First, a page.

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Michigan Innocence Clinic taking at least 2 "shaken baby syndrome" cases

Lawyers with the Michigan Innocence Clinic say they believe at least two people have been wrongfully imprisoned for child abuse because they say medical experts misdiagnosed shaken baby syndrome.

The clinic’s attorneys are representing Joshua Burns, of Brighton, and Terry Lee Caesor of St. Clair County. Juries have convicted both men of child abuse.

Lawyers say they’ll likely take on a third case this summer and are considering an additional three cases as well, though they won’t yet discuss the details publicly.

The Michigan clinic has already helped exonerate one Michigander, Julie Baumer, back in 2009 after she served four years for child abuse because doctors misdiagnosed her nephew with shaken baby syndrome.

But some child advocacy experts – including those at the Child Advocacy Law Clinic at the University of Michigan, which is housed right in the same building as the Innocence Clinic  – say that, while there might be a few select cases in which shaken baby syndrome has been misdiagnosed, the vast majority of cases are clear cut abuse.  

The debate over shaken baby syndrome

There’s an ongoing debate about how certain you can be that a set of symptoms – infants with internal bleeding behind the eyes and on the brain – is caused by violent shaking.

Here’s what both sides agree on: shaking your baby is really bad, and you shouldn’t do it.

For many years, the prevailing wisdom has said that even a few seconds of shaking your baby could cause the infant’s brain to bruise, swell, and bleed. The Mayo Clinic says it can cause lifelong disabilities and even death.  

But skeptics say shaken baby syndrome (SBS) can get misdiagnosed, or is just fundamentally misunderstood.

“New research suggests that most humans aren’t capable of shaking an infant hard enough to produce the symptoms in SBS,” court reporter Radley Balko wrote in the Washington Post this year. “It usually takes an accompanying blow to the head. And in about half to two-thirds of the 200 or so SBS cases prosecuted each year in the US, there are no outward signs of physical injury.”

In a year-long investigation, the Post found that since 2001, some 200 court cases about shaken baby syndrome were dropped or dismissed.

Meanwhile, many in the medical and child advocacy community say they’re well aware that a lot of other problems can look like SBS, and they say most doctors already know to rule out those other causes. Causes like a traumatic birth, infections, nutritional deficiencies, and metabolic or genetic disorders.

The debate is heated, even on two different floors of the U of M Law School

“I would say medical teams do an excellent job of ruling out things like birth trauma, metabolic disease, other disease processes and accidents,” says Frank Vandervort, a law professor at the Child Advocacy Clinic at the University of Michigan and the president of the American Professional Society on the Abuse of Children.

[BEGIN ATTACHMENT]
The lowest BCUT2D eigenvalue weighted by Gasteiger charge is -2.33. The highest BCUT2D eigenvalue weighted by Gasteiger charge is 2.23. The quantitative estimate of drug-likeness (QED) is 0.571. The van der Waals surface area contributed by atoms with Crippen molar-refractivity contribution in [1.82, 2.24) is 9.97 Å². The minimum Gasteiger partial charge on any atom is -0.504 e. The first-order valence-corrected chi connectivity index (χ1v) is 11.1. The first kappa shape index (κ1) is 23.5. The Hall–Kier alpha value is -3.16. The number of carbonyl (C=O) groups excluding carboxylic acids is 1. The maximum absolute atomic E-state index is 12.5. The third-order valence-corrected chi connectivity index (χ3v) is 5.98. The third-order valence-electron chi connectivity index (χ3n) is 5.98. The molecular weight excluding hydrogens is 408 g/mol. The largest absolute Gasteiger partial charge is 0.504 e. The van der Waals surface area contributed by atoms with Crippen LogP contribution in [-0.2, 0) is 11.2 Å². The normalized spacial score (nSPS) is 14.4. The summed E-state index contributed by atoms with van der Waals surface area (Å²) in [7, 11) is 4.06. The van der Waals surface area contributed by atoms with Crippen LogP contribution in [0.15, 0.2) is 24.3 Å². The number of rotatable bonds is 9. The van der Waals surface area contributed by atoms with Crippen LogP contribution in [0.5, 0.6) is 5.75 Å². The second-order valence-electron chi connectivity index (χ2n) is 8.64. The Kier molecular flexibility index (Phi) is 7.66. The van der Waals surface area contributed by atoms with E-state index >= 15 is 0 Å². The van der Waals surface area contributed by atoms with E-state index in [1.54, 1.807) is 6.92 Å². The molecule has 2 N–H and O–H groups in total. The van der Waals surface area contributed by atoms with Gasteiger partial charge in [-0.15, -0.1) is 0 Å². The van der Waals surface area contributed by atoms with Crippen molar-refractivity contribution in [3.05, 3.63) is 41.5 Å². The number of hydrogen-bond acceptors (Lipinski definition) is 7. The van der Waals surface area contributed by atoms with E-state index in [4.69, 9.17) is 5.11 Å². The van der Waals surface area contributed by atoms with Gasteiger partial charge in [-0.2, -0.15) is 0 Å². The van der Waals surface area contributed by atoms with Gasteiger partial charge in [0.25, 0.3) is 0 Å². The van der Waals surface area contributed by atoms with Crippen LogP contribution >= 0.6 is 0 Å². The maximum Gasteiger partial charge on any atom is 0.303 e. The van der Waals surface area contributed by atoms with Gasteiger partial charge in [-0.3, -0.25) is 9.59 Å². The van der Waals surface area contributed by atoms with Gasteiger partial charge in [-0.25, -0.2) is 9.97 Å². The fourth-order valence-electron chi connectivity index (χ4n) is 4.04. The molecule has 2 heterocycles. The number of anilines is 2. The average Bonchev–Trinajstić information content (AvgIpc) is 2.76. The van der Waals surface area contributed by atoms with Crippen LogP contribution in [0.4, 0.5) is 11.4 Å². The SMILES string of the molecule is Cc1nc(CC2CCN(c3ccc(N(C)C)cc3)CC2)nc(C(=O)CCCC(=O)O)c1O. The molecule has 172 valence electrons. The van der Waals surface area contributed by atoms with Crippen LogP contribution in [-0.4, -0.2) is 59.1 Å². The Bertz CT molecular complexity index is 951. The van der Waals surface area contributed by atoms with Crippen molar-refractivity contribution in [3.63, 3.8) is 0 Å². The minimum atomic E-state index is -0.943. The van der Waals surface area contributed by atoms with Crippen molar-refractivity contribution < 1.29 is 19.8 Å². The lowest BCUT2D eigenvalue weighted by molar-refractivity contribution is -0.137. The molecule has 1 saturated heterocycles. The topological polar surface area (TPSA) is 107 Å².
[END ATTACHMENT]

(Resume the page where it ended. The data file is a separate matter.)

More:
“I think it’s part of the medical protocol to go through each of those steps meticulously. What usually happens is that children that are perfectly healthy, show up to the ER with these constellation of injuries, and there’s no history that would show these children are vulnerable to these injuries in the absence of abusive head trauma,” he said.

“I’m seriously troubled that the work of the Innocence Network on this issue is going to mislead courts and going to put into the law, something that is going to be incredibly harmful to children,” Vandervort said.

But David Moran, the director and founder of the Michigan Innocence Clinic, says there’s overwhelming evidence that medical experts did make mistakes in the two cases the clinic is representing.

“The problem is, these cases and others like it, are cases in which people have been convicted solely on the basis of a few internal symptoms,” Moran said, “When in fact we know there are other causes for those symptoms, besides abusive head trauma.”  

Innocence Clinic staff attorney Caitlin Plummer says when these cases go before juries, people with no medical background have to make a ruling about extremely complicated evidence.

“We think they got it wrong, and we think we can prove it,” she says.  

Moran says as far as he’s aware, there aren’t any statistics about how many shaken baby syndrome cases happen in Michigan each year.

“Not every diagnosis of shaken baby syndrome results in a prosecution,” he said, “Many times, the parents’ rights are terminated, but the case does not actually go to criminal court. And there, the burden of proof is even lower. You can lose your child without the prosecution having to prove beyond a reasonable doubt that you violently shook your baby.” 

Kate Wells is a Peabody Award-winning journalist currently covering public health. She was a 2023 Pulitzer Prize finalist for her abortion coverage.
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